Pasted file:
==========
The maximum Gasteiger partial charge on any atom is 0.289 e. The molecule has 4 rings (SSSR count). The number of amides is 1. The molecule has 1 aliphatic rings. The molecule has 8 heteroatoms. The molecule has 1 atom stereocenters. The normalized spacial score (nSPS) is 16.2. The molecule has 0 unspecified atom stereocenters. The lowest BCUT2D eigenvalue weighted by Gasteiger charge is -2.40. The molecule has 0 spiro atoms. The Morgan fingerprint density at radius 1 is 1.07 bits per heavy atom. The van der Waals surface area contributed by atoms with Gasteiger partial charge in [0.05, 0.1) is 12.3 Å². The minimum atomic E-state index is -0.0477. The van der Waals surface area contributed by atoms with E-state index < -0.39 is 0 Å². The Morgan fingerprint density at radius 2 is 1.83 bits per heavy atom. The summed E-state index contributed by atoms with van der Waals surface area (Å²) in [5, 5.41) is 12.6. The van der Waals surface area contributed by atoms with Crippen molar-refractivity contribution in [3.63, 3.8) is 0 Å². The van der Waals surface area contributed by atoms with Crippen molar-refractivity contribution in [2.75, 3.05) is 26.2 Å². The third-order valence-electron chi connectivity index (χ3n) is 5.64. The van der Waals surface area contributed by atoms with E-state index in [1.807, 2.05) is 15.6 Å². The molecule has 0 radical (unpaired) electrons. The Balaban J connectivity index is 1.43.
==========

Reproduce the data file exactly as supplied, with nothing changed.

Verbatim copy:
The maximum Gasteiger partial charge on any atom is 0.289 e. The molecule has 4 rings (SSSR count). The number of amides is 1. The molecule has 1 aliphatic rings. The molecule has 8 heteroatoms. The molecule has 1 atom stereocenters. The normalized spacial score (nSPS) is 16.2. The molecule has 0 unspecified atom stereocenters. The lowest BCUT2D eigenvalue weighted by Gasteiger charge is -2.40. The molecule has 0 spiro atoms. The Morgan fingerprint density at radius 1 is 1.07 bits per heavy atom. The van der Waals surface area contributed by atoms with Gasteiger partial charge in [0.05, 0.1) is 12.3 Å². The minimum atomic E-state index is -0.0477. The van der Waals surface area contributed by atoms with E-state index < -0.39 is 0 Å². The Morgan fingerprint density at radius 2 is 1.83 bits per heavy atom. The summed E-state index contributed by atoms with van der Waals surface area (Å²) in [5, 5.41) is 12.6. The van der Waals surface area contributed by atoms with Crippen molar-refractivity contribution in [3.63, 3.8) is 0 Å². The van der Waals surface area contributed by atoms with Crippen molar-refractivity contribution in [2.75, 3.05) is 26.2 Å². The third-order valence-electron chi connectivity index (χ3n) is 5.64. The van der Waals surface area contributed by atoms with E-state index in [1.807, 2.05) is 15.6 Å². The molecule has 0 radical (unpaired) electrons. The Balaban J connectivity index is 1.43.